Saiyid, who was awarded the Knighthood of the Order of Arts and Letters by the Ambassador of France in Pakistan, Philippe Thiebaud, got the inspiration from the Jaipur Literature Festival (JLF)" which she considers "the mother of all literature festivals in South Asia" (see earlier SWAN article). However, she does not want to tread the same path as the JLF's because it has "become a victim of its own success".

"It's become quite unwieldy and lost the intimacy and connection," she said. For that reason alone, she doesn't want the KLF to become "a totally wild mob scene".   

But her co-organiser, Dr Asif Farrukhi, wants to see a "bigger and better" KLF next year, but one that should "reflect Pakistan". Quite satisfied with how the events unfolded, he said he found that the questions asked by the audience after the panel discussions reflected how sharp and knowledgeable they were. 

Dr Azra Ahsan, Karachi's leading gynecologist and obstetrician, liked the "festive" atmosphere which she found infectious. She said it gave her a glimmer of hope for Pakistan when she saw the crowd comprising "people of all ages there talking and not fighting".

"The fact that there was so much intellectual stimulation, the opportunity to hear and meet some of the authors and to hear what their thought processes were behind their works" is what psychiatrist Dr Murad Moosa Khan liked best.

A session on politics and the Pakistani English novel.
Moderating the session on cricket and cricket writers, Khan said it gave him an "opportunity to get views of those (panelists) who have an in-depth knowledge of the game as well as great writing styles".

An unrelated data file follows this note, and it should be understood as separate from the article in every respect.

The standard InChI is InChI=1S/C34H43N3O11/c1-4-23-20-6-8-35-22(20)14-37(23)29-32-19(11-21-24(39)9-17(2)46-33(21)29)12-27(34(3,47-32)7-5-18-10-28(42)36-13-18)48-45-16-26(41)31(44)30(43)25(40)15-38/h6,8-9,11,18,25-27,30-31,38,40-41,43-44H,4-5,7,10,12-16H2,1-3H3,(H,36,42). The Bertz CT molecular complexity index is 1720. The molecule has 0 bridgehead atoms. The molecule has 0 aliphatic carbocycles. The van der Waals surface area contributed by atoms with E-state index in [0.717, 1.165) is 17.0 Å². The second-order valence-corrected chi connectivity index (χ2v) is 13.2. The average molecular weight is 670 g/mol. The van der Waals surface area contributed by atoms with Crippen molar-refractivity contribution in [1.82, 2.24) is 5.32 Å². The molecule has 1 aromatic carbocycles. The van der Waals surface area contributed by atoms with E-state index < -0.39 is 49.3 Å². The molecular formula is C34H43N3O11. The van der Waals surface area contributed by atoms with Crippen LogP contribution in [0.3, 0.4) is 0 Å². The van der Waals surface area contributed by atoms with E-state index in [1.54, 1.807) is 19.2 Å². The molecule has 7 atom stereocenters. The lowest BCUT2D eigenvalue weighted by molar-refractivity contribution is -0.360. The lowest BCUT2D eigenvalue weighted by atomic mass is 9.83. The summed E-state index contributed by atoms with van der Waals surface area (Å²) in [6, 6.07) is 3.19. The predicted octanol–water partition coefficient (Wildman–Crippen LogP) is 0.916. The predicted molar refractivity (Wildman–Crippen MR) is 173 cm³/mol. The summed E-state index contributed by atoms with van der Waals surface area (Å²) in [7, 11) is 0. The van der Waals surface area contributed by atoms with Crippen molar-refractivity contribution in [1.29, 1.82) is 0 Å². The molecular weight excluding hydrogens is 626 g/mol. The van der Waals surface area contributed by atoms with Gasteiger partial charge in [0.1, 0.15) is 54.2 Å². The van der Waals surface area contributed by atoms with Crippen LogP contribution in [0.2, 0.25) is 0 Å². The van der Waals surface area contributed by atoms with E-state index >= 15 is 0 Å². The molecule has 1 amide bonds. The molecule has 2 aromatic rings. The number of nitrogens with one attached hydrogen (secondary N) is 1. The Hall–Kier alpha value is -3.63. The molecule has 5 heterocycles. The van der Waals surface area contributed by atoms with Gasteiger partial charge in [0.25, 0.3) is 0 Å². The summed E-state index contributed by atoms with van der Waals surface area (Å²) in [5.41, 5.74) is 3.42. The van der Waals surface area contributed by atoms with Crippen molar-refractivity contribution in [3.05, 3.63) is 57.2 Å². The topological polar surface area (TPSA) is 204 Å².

But there were some topics that people would like to see in the next KLF.

Sumera Naqvi, a Karachi-based journalist and a literature buff, said while there were sessions on poet Ghalib and short story writer Saadat Hasan Manto, there were other epic literary giants who didn't get even a mention. "Why were poets of the 80s like Habib Jalib and linguists like Jameel Jalibi completely ignored from the literary discourse?"

Also conspicuous by his absence was Mushtaq Yusufi, an Urdu satirical and humour writer. 
Psychiatrist Khan felt there should have been a session on the psychological impact of the violence that is happening to Pakistanis. In addition, he said, there was also nothing on "ethics and morality".

"I would like to see both these addressed in future KLF," said Khan.

Farrukhi, himself a writer and a critic, said he would have liked to see more of "Urdu and other Pakistani languages" represented. 
But there are people who also expressed the feeling that there was too much discussion on politics. 

"It may seem that there were more panels that could be termed political, but how can you separate politics from literature or from life because literature is about life?" countered Saiyid who does not subscribe to knowledge being compartmentalised. "And literature is not just about writing beautifully but also about beautiful thoughts and ideas."